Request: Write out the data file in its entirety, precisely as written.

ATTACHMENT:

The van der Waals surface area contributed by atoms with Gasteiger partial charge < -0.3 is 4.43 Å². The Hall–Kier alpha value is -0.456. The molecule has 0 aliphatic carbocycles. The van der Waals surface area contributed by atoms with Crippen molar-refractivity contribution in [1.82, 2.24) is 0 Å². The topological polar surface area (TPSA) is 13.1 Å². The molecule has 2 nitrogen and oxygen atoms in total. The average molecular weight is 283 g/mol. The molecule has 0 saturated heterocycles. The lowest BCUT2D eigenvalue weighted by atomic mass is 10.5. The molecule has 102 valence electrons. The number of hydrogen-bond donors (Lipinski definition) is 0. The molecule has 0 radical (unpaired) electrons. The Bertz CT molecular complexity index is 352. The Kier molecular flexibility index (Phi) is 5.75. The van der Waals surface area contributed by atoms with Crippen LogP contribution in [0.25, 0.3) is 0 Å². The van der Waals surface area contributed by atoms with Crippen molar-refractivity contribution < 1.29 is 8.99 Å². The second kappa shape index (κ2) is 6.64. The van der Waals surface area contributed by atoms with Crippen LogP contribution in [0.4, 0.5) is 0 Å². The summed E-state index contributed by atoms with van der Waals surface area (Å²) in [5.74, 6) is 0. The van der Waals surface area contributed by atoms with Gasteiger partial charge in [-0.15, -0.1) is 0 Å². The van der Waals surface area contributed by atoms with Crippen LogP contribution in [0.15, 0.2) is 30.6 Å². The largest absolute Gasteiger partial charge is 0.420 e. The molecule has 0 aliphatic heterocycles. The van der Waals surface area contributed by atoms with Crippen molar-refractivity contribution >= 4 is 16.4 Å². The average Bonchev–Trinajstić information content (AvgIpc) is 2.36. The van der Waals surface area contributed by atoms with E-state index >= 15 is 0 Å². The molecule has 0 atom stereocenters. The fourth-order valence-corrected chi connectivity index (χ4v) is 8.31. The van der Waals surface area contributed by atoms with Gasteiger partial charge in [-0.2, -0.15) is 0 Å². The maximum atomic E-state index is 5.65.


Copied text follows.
The van der Waals surface area contributed by atoms with Gasteiger partial charge < -0.3 is 4.43 Å². The Hall–Kier alpha value is -0.456. The molecule has 0 aliphatic carbocycles. The van der Waals surface area contributed by atoms with Crippen molar-refractivity contribution in [1.82, 2.24) is 0 Å². The topological polar surface area (TPSA) is 13.1 Å². The molecule has 2 nitrogen and oxygen atoms in total. The average molecular weight is 283 g/mol. The molecule has 0 saturated heterocycles. The lowest BCUT2D eigenvalue weighted by atomic mass is 10.5. The molecule has 102 valence electrons. The number of hydrogen-bond donors (Lipinski definition) is 0. The molecule has 0 radical (unpaired) electrons. The Bertz CT molecular complexity index is 352. The Kier molecular flexibility index (Phi) is 5.75. The van der Waals surface area contributed by atoms with Crippen LogP contribution in [0.25, 0.3) is 0 Å². The van der Waals surface area contributed by atoms with Crippen molar-refractivity contribution < 1.29 is 8.99 Å². The second kappa shape index (κ2) is 6.64. The van der Waals surface area contributed by atoms with Crippen LogP contribution in [0.4, 0.5) is 0 Å². The summed E-state index contributed by atoms with van der Waals surface area (Å²) in [5.74, 6) is 0. The van der Waals surface area contributed by atoms with Gasteiger partial charge in [-0.15, -0.1) is 0 Å². The van der Waals surface area contributed by atoms with Crippen LogP contribution in [0.15, 0.2) is 30.6 Å². The largest absolute Gasteiger partial charge is 0.420 e. The molecule has 0 aliphatic heterocycles. The van der Waals surface area contributed by atoms with Crippen molar-refractivity contribution >= 4 is 16.4 Å². The average Bonchev–Trinajstić information content (AvgIpc) is 2.36. The van der Waals surface area contributed by atoms with E-state index >= 15 is 0 Å². The molecule has 0 atom stereocenters. The fourth-order valence-corrected chi connectivity index (χ4v) is 8.31. The van der Waals surface area contributed by atoms with Gasteiger partial charge in [-0.2, -0.15) is 0 Å². The maximum atomic E-state index is 5.65.